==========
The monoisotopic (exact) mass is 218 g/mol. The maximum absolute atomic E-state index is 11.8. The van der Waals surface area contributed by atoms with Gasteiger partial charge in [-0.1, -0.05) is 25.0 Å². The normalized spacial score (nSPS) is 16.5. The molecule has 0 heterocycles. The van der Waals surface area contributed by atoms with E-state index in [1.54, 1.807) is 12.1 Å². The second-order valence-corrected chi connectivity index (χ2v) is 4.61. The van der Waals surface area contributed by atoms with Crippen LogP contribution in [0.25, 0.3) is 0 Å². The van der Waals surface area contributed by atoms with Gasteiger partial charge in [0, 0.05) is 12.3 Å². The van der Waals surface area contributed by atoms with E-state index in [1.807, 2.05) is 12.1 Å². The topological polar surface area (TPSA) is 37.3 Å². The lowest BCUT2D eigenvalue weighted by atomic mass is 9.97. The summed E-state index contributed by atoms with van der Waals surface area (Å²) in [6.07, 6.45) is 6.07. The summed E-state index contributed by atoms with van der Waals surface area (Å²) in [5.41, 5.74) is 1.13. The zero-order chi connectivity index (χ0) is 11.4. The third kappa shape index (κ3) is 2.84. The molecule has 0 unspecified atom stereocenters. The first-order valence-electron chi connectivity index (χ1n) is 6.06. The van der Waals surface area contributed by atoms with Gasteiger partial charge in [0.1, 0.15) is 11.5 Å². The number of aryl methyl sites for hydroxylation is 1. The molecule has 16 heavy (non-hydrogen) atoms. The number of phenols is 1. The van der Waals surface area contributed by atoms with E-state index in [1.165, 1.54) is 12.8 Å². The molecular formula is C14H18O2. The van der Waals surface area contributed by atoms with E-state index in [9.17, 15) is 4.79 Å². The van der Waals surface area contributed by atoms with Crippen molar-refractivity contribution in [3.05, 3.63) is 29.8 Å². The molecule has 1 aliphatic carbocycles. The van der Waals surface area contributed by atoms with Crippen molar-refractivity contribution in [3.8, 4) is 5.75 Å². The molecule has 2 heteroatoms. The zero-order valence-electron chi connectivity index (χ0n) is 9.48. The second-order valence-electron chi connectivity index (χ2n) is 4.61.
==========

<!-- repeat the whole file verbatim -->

The monoisotopic (exact) mass is 218 g/mol. The maximum absolute atomic E-state index is 11.8. The van der Waals surface area contributed by atoms with Gasteiger partial charge in [-0.1, -0.05) is 25.0 Å². The normalized spacial score (nSPS) is 16.5. The molecule has 0 heterocycles. The van der Waals surface area contributed by atoms with E-state index in [1.54, 1.807) is 12.1 Å². The second-order valence-corrected chi connectivity index (χ2v) is 4.61. The van der Waals surface area contributed by atoms with Crippen LogP contribution in [0.25, 0.3) is 0 Å². The van der Waals surface area contributed by atoms with Gasteiger partial charge in [0, 0.05) is 12.3 Å². The van der Waals surface area contributed by atoms with E-state index in [1.807, 2.05) is 12.1 Å². The topological polar surface area (TPSA) is 37.3 Å². The lowest BCUT2D eigenvalue weighted by atomic mass is 9.97. The summed E-state index contributed by atoms with van der Waals surface area (Å²) in [6.07, 6.45) is 6.07. The summed E-state index contributed by atoms with van der Waals surface area (Å²) in [5.41, 5.74) is 1.13. The zero-order chi connectivity index (χ0) is 11.4. The third kappa shape index (κ3) is 2.84. The molecule has 0 unspecified atom stereocenters. The first-order valence-electron chi connectivity index (χ1n) is 6.06. The van der Waals surface area contributed by atoms with Gasteiger partial charge in [0.1, 0.15) is 11.5 Å². The number of aryl methyl sites for hydroxylation is 1. The molecule has 16 heavy (non-hydrogen) atoms. The number of phenols is 1. The van der Waals surface area contributed by atoms with E-state index in [1.165, 1.54) is 12.8 Å². The molecular formula is C14H18O2. The van der Waals surface area contributed by atoms with E-state index in [9.17, 15) is 4.79 Å². The van der Waals surface area contributed by atoms with Crippen molar-refractivity contribution in [3.05, 3.63) is 29.8 Å². The molecule has 1 aliphatic carbocycles. The van der Waals surface area contributed by atoms with Crippen molar-refractivity contribution in [3.8, 4) is 5.75 Å². The molecule has 2 heteroatoms. The zero-order valence-electron chi connectivity index (χ0n) is 9.48. The second-order valence-electron chi connectivity index (χ2n) is 4.61.